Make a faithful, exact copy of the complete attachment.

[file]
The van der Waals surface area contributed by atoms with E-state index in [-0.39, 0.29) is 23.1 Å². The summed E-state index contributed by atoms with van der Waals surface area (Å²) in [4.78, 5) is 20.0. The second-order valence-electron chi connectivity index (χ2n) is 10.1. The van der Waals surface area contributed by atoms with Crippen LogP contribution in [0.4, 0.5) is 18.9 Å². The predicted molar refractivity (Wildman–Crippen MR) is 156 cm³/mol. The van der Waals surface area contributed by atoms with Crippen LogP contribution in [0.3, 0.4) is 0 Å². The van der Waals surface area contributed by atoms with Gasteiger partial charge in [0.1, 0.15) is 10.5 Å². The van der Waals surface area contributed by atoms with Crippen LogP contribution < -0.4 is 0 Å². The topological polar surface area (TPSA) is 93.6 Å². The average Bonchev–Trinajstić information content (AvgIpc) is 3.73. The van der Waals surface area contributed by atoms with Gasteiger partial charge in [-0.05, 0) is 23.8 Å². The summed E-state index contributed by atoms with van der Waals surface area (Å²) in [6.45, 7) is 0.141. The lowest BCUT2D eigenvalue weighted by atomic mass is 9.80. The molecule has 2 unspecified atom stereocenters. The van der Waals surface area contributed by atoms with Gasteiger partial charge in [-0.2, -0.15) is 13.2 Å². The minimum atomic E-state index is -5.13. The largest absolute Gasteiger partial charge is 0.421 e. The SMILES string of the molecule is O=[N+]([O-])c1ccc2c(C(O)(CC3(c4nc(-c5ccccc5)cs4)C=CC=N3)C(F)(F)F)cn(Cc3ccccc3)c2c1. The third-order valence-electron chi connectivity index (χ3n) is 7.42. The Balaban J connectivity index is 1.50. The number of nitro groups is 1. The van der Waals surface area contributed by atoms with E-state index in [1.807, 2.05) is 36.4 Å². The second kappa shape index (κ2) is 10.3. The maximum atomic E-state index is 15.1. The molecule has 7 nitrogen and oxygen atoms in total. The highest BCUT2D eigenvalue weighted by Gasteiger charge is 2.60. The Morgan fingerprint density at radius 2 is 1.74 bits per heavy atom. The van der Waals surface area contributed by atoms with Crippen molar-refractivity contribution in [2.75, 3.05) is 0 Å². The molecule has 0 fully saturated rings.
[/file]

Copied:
The van der Waals surface area contributed by atoms with E-state index in [-0.39, 0.29) is 23.1 Å². The summed E-state index contributed by atoms with van der Waals surface area (Å²) in [4.78, 5) is 20.0. The second-order valence-electron chi connectivity index (χ2n) is 10.1. The van der Waals surface area contributed by atoms with Crippen LogP contribution in [0.4, 0.5) is 18.9 Å². The predicted molar refractivity (Wildman–Crippen MR) is 156 cm³/mol. The van der Waals surface area contributed by atoms with Crippen LogP contribution in [0.3, 0.4) is 0 Å². The van der Waals surface area contributed by atoms with Gasteiger partial charge in [0.1, 0.15) is 10.5 Å². The van der Waals surface area contributed by atoms with Crippen LogP contribution < -0.4 is 0 Å². The topological polar surface area (TPSA) is 93.6 Å². The average Bonchev–Trinajstić information content (AvgIpc) is 3.73. The van der Waals surface area contributed by atoms with Gasteiger partial charge in [-0.05, 0) is 23.8 Å². The summed E-state index contributed by atoms with van der Waals surface area (Å²) in [6.45, 7) is 0.141. The lowest BCUT2D eigenvalue weighted by atomic mass is 9.80. The molecule has 2 unspecified atom stereocenters. The van der Waals surface area contributed by atoms with Gasteiger partial charge in [-0.2, -0.15) is 13.2 Å². The minimum atomic E-state index is -5.13. The largest absolute Gasteiger partial charge is 0.421 e. The SMILES string of the molecule is O=[N+]([O-])c1ccc2c(C(O)(CC3(c4nc(-c5ccccc5)cs4)C=CC=N3)C(F)(F)F)cn(Cc3ccccc3)c2c1. The third-order valence-electron chi connectivity index (χ3n) is 7.42. The Balaban J connectivity index is 1.50. The number of nitro groups is 1. The van der Waals surface area contributed by atoms with E-state index in [1.807, 2.05) is 36.4 Å². The second kappa shape index (κ2) is 10.3. The maximum atomic E-state index is 15.1. The molecule has 7 nitrogen and oxygen atoms in total. The highest BCUT2D eigenvalue weighted by Gasteiger charge is 2.60. The Morgan fingerprint density at radius 2 is 1.74 bits per heavy atom. The van der Waals surface area contributed by atoms with Crippen molar-refractivity contribution in [2.75, 3.05) is 0 Å². The molecule has 0 fully saturated rings.